What is real? This book puts forth the non-dual worldview, with consciousness as the only tangible reality. It battles the assumptions of matter and world and a separate entity within it called yourself, and through diligent looking at only what we know, agues that consciousness is all that exists, and we are all aspects of that same undivided infinite consciousness. Rupert Spira is one of the clearest teachers of non-duality, and I highly recommend this book to anyone wanting to figure out who t What is real? This book puts forth the non-dual worldview, with consciousness as the only tangible reality. It battles the assumptions of matter and world and a separate entity within it called yourself, and through diligent looking at only what we know, agues that consciousness is all that exists, and we are all aspects of that same undivided infinite consciousness. Rupert Spira is one of the clearest teachers of non-duality, and I highly recommend this book to anyone wanting to figure out who they are and what reality is. This book puts into words things that I've wanted to express but couldn't find the words to. I've taken off one star from my review because it feels repetitive at times, and because my Kindle version was poorly formatted. But with this much clarity and depth, including citations from poets and religious traditions which were greatly appreciated, it's never the less as clear an expounding of non-duality as I've found. I made notes on evey other page when I had that Yes, this rings so true-feeling. "Our longing for love comes from the intuition of our shared being. It is the longing that resides in the hearts of all apparently separate selves to be divested of their separateness and returned to their original wholeness or oneness. Love is the experience of that oneness of being." "The knowledge 'I am' that shines in each of our minds and that remains present throughout all experience is the same light of pure knowing, refracted into an apparent multiplicity and diversity of minds. Just as the space in all buildings is the same unlimited space,seemingly divided into a multiplicity and diversity of spaces of different shapes and sizes, so the knowing that shines in each of our minds is the same knowing, only seemingly divided into a multiplicity and diversity of minds by its reflection in numerous bodies". "The mind can never find, let alone describe, the reality that it seeks, for it is itself the very activity that seems to divide that reality into a multiplicity and diversity of objects and selves, each with its own name and form that can be described in language". There are people who will scoff at words such as these. I know because I was one. If they dare take the leap beyond their assumptions of the world, there is an abundance of peace that is very hard to describe in words. Rupert Spira does it as well as anyone I've read.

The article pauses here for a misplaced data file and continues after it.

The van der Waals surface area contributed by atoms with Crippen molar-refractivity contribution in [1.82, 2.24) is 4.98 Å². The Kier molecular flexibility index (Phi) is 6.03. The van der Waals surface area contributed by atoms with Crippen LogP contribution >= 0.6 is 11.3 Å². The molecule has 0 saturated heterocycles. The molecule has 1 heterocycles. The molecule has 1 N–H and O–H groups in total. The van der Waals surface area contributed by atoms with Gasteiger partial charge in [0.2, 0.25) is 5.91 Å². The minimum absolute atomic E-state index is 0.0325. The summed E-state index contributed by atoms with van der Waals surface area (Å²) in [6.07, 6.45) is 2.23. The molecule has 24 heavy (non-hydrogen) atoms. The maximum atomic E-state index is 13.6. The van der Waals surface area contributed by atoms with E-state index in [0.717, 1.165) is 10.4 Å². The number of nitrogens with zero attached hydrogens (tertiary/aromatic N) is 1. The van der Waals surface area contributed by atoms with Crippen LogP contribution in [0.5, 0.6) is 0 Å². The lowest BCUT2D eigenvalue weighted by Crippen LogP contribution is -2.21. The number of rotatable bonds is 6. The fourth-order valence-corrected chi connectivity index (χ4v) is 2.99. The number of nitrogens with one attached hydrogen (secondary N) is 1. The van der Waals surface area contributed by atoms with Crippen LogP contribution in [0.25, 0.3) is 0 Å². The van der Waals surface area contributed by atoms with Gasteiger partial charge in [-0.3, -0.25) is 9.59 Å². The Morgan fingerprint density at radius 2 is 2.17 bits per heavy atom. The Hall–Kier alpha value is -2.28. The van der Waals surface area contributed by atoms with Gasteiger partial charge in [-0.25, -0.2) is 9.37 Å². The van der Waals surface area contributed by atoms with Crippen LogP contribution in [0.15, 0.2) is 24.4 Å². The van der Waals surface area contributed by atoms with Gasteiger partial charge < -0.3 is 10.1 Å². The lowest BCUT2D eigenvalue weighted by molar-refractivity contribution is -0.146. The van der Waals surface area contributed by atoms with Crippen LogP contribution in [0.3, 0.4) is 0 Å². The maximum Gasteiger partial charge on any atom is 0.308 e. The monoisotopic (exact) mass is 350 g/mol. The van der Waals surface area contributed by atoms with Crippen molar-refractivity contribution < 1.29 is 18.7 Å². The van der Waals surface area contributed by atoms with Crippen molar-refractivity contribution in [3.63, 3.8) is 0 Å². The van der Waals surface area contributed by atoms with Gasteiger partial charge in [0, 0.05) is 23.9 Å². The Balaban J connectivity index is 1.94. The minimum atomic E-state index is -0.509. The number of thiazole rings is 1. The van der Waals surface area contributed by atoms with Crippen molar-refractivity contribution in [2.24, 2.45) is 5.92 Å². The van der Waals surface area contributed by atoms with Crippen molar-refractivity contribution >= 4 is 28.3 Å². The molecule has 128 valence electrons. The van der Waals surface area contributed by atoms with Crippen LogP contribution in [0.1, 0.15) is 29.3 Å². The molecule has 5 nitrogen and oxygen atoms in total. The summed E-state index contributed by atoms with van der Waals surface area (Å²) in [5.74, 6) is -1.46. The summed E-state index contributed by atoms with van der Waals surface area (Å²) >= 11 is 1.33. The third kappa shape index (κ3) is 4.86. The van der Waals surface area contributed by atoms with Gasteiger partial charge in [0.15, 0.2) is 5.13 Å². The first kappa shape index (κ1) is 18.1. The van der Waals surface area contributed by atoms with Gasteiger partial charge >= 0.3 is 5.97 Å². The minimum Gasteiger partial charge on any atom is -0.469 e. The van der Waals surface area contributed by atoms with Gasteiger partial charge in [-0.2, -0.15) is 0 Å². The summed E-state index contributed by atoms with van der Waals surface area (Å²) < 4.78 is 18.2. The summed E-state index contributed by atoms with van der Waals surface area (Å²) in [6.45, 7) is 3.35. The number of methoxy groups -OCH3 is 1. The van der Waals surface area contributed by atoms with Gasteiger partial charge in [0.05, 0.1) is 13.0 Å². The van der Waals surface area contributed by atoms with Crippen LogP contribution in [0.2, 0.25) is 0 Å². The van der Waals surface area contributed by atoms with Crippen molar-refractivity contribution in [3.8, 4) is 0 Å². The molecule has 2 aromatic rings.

8. 5 out of 5